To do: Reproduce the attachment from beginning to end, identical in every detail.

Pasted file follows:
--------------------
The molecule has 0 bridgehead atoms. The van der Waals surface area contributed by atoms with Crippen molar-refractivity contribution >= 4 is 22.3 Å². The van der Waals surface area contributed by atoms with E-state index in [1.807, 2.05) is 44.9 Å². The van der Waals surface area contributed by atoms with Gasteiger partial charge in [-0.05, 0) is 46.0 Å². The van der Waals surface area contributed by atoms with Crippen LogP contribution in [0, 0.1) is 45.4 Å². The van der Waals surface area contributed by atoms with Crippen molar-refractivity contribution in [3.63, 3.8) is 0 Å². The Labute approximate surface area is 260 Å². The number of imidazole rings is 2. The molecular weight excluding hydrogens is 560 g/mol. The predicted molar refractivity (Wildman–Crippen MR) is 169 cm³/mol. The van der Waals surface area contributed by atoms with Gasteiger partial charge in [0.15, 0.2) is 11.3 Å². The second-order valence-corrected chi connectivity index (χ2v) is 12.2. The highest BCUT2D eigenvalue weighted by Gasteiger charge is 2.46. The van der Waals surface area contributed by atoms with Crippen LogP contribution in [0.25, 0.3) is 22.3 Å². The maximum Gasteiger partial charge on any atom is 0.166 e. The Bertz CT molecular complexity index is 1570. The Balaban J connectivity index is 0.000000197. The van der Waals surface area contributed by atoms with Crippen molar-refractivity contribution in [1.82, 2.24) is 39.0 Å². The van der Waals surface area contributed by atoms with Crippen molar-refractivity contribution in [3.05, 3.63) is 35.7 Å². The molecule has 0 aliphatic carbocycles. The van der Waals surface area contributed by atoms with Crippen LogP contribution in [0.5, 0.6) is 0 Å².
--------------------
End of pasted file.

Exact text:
The molecule has 0 bridgehead atoms. The van der Waals surface area contributed by atoms with Crippen molar-refractivity contribution >= 4 is 22.3 Å². The van der Waals surface area contributed by atoms with E-state index in [1.807, 2.05) is 44.9 Å². The van der Waals surface area contributed by atoms with Gasteiger partial charge in [-0.05, 0) is 46.0 Å². The van der Waals surface area contributed by atoms with Crippen LogP contribution in [0, 0.1) is 45.4 Å². The van der Waals surface area contributed by atoms with Crippen molar-refractivity contribution in [3.63, 3.8) is 0 Å². The Labute approximate surface area is 260 Å². The number of imidazole rings is 2. The molecular weight excluding hydrogens is 560 g/mol. The predicted molar refractivity (Wildman–Crippen MR) is 169 cm³/mol. The van der Waals surface area contributed by atoms with Gasteiger partial charge in [0.15, 0.2) is 11.3 Å². The second-order valence-corrected chi connectivity index (χ2v) is 12.2. The highest BCUT2D eigenvalue weighted by Gasteiger charge is 2.46. The van der Waals surface area contributed by atoms with Crippen LogP contribution in [0.25, 0.3) is 22.3 Å². The maximum Gasteiger partial charge on any atom is 0.166 e. The Bertz CT molecular complexity index is 1570. The Balaban J connectivity index is 0.000000197. The van der Waals surface area contributed by atoms with Crippen molar-refractivity contribution in [1.82, 2.24) is 39.0 Å². The van der Waals surface area contributed by atoms with Crippen molar-refractivity contribution in [3.05, 3.63) is 35.7 Å². The molecule has 0 aliphatic carbocycles. The van der Waals surface area contributed by atoms with Crippen LogP contribution in [0.5, 0.6) is 0 Å².